Mendele Mokher Seforim

The writing of Mendele Mokher Seforim offers a realistic and honest portrayal of village life.

Shalom Yakov Abramowitz is better known by the name of his most famous character, Mendele Mokher Seforim, which means “Mendele the Bookseller.” Abramowitz–along with the authors Sholom Aleichem and Isaac Leib Peretz–defined the classical age of Yiddish literature. Reprinted with permission from Meshuggenary: Celebrating the World of Yiddish (Simon & Schuster).

Mendele Mokher Seforim (1835-1917) is revered as the “grandfather of Yiddish literature” for his innovations in laying a new literary framework for Yiddish. His work realistically portrayed Jewish life with honesty and without judgment and depicted the world of the shtetl [village] with all its poverty and decay; all its joy and poetry. Mendele was born in Belorussia (Belarus) and came from a comfortable family of Lithuanian rabbis. He initially wrote in Hebrew and was a proponent of the Haskalah [Enlightenment].

But as he wrote in his Complete Works: “I tried to compose a story in simple Hebrew, ground in the spirit and life of our people at the time. At that time, then, my thinking went along these lines: Observing how my people live, I want to write stories for them in our sacred tongue, yet most do not understand the language. They speak Yiddish. What good does the writer’s work and thought serve him, if they are of no use to his people? For whom was I working? The question gave me no peace but placed me in a dilemma.” (Quoted in The Oxford Book of Jewish Stories, edited by Ilan Stavans, New York: 1998.)

After spending 10 years writing in Hebrew, in the 1860s he began writing in Yiddish continuing for two decades. Mendele’s novels and stories from this period were for the Jewish masses and include: Dos Vintshfingerl (The Magic Ring), Dos Kleyne Mentshele (The Little Man), and Fishke der Krumer (Fishke the Lame). Mendele’s work ultimately challenged the Haskalah position that Jews needed to give up aspects of their identity in order to be accepted by Christian society. In Di Kliatshe (The Mare, 1873), a powerful satire, Mendele allegorically depicts the Jew as a despised beast of burden, suffering as the world’s scape goat. Yet this abused animal has dignity and a moral superiority that demands justice rather than mercy from its tormentors. The story is narrated by “Crazy Yisrulik” (Yisrulik dem meshugenem), who also tell the story “Di Byabak” (The Marmot), also written in 1873. In this tale Yisrulik is granted his wish and is transformed into a marmot, who the encounters and converses with the angel Gabriel. Yisrulik was the second narrative figure used by the writer after Mendele the Bookseller.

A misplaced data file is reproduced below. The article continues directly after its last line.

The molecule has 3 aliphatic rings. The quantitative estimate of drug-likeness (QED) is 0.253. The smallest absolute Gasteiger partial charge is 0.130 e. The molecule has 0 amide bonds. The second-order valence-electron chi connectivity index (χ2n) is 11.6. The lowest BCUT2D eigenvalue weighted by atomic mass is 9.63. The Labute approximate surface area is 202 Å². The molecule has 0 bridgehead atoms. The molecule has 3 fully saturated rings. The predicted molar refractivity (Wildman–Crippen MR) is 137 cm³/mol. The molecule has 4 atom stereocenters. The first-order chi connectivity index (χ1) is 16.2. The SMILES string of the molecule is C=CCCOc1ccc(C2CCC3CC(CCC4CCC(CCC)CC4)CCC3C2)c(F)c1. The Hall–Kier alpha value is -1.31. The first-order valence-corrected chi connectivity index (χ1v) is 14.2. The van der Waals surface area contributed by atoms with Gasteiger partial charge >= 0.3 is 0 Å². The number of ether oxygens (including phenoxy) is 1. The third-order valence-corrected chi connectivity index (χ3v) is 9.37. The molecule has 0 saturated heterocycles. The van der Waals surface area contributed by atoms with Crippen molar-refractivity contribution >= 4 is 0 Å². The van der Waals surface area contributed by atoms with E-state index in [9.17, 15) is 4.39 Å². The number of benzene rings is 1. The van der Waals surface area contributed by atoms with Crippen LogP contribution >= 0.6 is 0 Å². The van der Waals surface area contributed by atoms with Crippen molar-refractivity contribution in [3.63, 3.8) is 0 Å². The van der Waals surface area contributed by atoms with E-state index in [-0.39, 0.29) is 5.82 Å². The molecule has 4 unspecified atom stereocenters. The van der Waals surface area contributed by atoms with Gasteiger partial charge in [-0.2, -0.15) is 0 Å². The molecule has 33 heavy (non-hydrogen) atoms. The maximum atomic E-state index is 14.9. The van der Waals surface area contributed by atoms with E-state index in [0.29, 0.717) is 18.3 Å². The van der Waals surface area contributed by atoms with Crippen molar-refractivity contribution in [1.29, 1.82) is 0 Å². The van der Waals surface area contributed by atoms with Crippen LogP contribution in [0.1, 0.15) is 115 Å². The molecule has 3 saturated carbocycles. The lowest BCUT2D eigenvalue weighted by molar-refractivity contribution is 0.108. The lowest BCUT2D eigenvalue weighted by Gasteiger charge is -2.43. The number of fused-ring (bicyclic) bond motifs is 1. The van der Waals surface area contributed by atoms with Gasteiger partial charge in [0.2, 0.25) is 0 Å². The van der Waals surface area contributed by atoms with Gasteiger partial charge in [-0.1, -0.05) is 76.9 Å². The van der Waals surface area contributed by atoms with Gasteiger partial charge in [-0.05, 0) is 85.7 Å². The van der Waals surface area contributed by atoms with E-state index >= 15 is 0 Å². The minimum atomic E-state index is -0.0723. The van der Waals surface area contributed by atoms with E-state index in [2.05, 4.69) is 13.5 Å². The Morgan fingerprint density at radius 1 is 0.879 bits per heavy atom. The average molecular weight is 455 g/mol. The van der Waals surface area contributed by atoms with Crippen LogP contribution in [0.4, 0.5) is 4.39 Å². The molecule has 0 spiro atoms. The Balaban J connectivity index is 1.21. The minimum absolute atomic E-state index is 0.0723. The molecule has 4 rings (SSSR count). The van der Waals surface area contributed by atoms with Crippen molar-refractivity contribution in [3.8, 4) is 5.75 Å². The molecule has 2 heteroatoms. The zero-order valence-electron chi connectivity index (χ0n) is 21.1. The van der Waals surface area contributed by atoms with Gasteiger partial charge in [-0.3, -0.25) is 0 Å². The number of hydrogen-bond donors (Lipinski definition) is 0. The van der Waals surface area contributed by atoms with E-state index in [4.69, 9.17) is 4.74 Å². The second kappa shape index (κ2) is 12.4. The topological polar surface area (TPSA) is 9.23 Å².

Mendele’s work could be critical of Jewish patrician society and often placed him in conflict with community leaders. Two contrasting themes in his writing reflect his own ambivalence: satiric and/or critical treatment of the ghetto Jew afflicted by stagnation, ignorance, and isolation, contrasted by a sympathetic love and defense of his people. Mendel boldly opposed Russian anti-Semitism and Jewish persecution and often used symbolism and allegory to depict these conditions. Their works had a profound stylistic and thematic influence on Yiddish literature, examining Jewish life with criticism, satire, pathos, and humor.

Mendele’s work and life exemplify the broad spectrum of the historical and linguistic development of Jewish culture in the 19th century. His writing developed a new realism in fiction and nonfiction. He wrote in Hebrew and Yiddish, often emphasizing one language over the other for specific genres. He depicted the major cultural forces the Jew faced in entering the modern world: Haskalah and assimilation; the shtetl with its anti-Semitism and social oppression; Zionism with its call for Jewish nationalism.

Mendele’s legacy invited both praise and criticism. His depiction of East European Jews was acclaimed as a sober rendering of their often harsh lives, yet others felt he reinforced negative Jewish stereotypes. Mendele forged a new literary path, and created a modern portrait of an ancient people faced with ambivalence and contradictions on the threshold of a radically changing world.

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